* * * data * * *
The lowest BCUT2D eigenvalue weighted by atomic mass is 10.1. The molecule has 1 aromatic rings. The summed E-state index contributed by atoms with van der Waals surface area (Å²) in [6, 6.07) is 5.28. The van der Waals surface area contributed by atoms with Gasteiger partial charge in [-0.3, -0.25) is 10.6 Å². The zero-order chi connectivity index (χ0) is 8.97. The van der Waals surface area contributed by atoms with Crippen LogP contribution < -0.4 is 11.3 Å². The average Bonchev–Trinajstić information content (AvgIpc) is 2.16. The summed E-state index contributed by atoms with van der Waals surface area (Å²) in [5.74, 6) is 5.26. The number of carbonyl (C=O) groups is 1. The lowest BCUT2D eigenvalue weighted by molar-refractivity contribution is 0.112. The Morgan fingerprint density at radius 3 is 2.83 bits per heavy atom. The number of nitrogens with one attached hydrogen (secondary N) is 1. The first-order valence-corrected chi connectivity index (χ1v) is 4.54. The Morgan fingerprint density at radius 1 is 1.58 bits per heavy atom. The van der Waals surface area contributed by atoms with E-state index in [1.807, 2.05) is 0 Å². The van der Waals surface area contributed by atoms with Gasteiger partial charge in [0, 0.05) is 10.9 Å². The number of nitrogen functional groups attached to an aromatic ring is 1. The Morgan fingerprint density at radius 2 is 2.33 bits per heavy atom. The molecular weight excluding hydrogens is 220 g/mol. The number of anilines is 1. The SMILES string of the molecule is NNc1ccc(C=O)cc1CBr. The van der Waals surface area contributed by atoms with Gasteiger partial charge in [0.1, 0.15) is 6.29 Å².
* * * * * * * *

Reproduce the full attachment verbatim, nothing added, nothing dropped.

The lowest BCUT2D eigenvalue weighted by atomic mass is 10.1. The molecule has 1 aromatic rings. The summed E-state index contributed by atoms with van der Waals surface area (Å²) in [6, 6.07) is 5.28. The van der Waals surface area contributed by atoms with Gasteiger partial charge in [-0.3, -0.25) is 10.6 Å². The zero-order chi connectivity index (χ0) is 8.97. The van der Waals surface area contributed by atoms with Crippen LogP contribution < -0.4 is 11.3 Å². The average Bonchev–Trinajstić information content (AvgIpc) is 2.16. The summed E-state index contributed by atoms with van der Waals surface area (Å²) in [5.74, 6) is 5.26. The number of carbonyl (C=O) groups is 1. The lowest BCUT2D eigenvalue weighted by molar-refractivity contribution is 0.112. The Morgan fingerprint density at radius 3 is 2.83 bits per heavy atom. The number of nitrogens with one attached hydrogen (secondary N) is 1. The first-order valence-corrected chi connectivity index (χ1v) is 4.54. The Morgan fingerprint density at radius 1 is 1.58 bits per heavy atom. The van der Waals surface area contributed by atoms with E-state index in [1.807, 2.05) is 0 Å². The van der Waals surface area contributed by atoms with Gasteiger partial charge in [0, 0.05) is 10.9 Å². The number of nitrogen functional groups attached to an aromatic ring is 1. The Morgan fingerprint density at radius 2 is 2.33 bits per heavy atom. The molecular weight excluding hydrogens is 220 g/mol. The number of anilines is 1. The SMILES string of the molecule is NNc1ccc(C=O)cc1CBr. The van der Waals surface area contributed by atoms with Gasteiger partial charge in [0.1, 0.15) is 6.29 Å².